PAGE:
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Thread: XML vs MySQL

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    Resident OCD goofball! bronze trophy Serenarules's Avatar
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    XML vs MySQL

    I am writing a custom forum for a website I own.. We have been using another system until now and find it too bloated for our tastes. Over the course of about four years we've generated a total of under 50,000 posts. Small right? Well, I was wondering how far storing things in XML would take me? We have had bed experience switching hosts (several moves) just to find the new host is running a different version of MySQL and can't import old data. We wanted something we can just move and go with. My intentions were to use a separate xml file for each "table" using a format like the following:

    [xml]
    <records seed="1">
    <record .... />
    ...
    </records>
    [/xml]

    The posts table doesn't even have ten fields in it, which of course would be node attributes, so how many records would it be able to hold without slowing things down tremendously?

    [edit]

    You guys should add an [xml] bbcode. Heh.

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    Mittineague's Avatar
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    Although there are similarities between using XML and MySQL for data storage, IMHO XML is better for data transfer than for storage when you're dealing with larger amounts of data. *see http://www.sitepoint.com/forums/showthread.php?t=600374

    There already is an "XML bbcode", it's in the "syntax" dropdown.

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    Resident OCD goofball! bronze trophy Serenarules's Avatar
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    Yes. I understand the differences between, and intentions for, each technology. However, my needs lean me towards xml. Therefore, what I really need to know is how large (in bytes) can an xml file get before it starts to slow down response time? My current biggest MySQL table size is 770732 bytes, so you can see it isn't much now, or probably ever will be. I just want to be safe. Again, just so readers understand what it is I want to do:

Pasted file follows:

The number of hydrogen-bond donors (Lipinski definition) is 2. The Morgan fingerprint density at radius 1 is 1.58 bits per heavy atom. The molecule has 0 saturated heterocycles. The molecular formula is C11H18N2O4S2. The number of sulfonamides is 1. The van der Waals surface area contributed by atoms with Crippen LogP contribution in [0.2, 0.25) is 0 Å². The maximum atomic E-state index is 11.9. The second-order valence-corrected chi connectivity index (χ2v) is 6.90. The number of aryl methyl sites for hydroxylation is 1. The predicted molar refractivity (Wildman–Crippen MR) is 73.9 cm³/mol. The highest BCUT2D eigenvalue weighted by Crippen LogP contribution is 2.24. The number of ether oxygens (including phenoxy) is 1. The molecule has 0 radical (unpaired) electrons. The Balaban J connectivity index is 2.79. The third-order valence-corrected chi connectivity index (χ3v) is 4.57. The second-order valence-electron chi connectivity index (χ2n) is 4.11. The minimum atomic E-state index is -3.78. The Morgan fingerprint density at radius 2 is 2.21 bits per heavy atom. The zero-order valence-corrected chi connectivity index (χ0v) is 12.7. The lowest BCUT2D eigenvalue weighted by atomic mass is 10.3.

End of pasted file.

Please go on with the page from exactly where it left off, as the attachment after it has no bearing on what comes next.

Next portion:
Each "table" will have it's own xml file. For example:

    categories.xml

    <categories seed="3">
    <category id="1" ...other attribues... />
    <category id="2" ...other attribues... />
    </categories>

    topics.xml

    <topics seed="4">
    <topic id="1" categoryid="1" ...other attribues... />
    <topic id="2" categoryid="1" ...other attribues... />
    <topic id="3" categoryid="2" ...other attribues... />
    </topics>

    So again, with no more than 10-15 attribute "fields" per row and less than 100,000 element "rows" in the biggest table (posts.xml), will the xml medium perform well?

    Note: using XPath for queries and file locking when saving.

    I apologize if it seems like I just repeated myself. That wasn't intentional. I just want to make sure people understand what I'm doing, and the question I'm asking.

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    wwb_99's Avatar
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    Really depends on the innards of the XPath implementation you are relying upon, but XML will generally be slower and much less reliable than any decent RDBMS for most scenarios. It is probably easier to pay attention to MySql versions when transferring hosts then to write your own Xml RDBS.

    A good example of how badly XML scales would be Das Blog. It uses XML to store posts, and interesting things start happening as the file starts getting really big.

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    Resident OCD goofball! bronze trophy Serenarules's Avatar
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    Well, I thought about that and have a few caveats to my design that might make it perform better.

    The only tables I'm worried about size-wise are, in order, posts, topics and users. What I may do is take a look at the way I'm doing things and see if there's a way to logically break those up into smaller tables. For example posts-<topicid>.xml to house only the posts for that topic.

    Anyway, thanks for the input.


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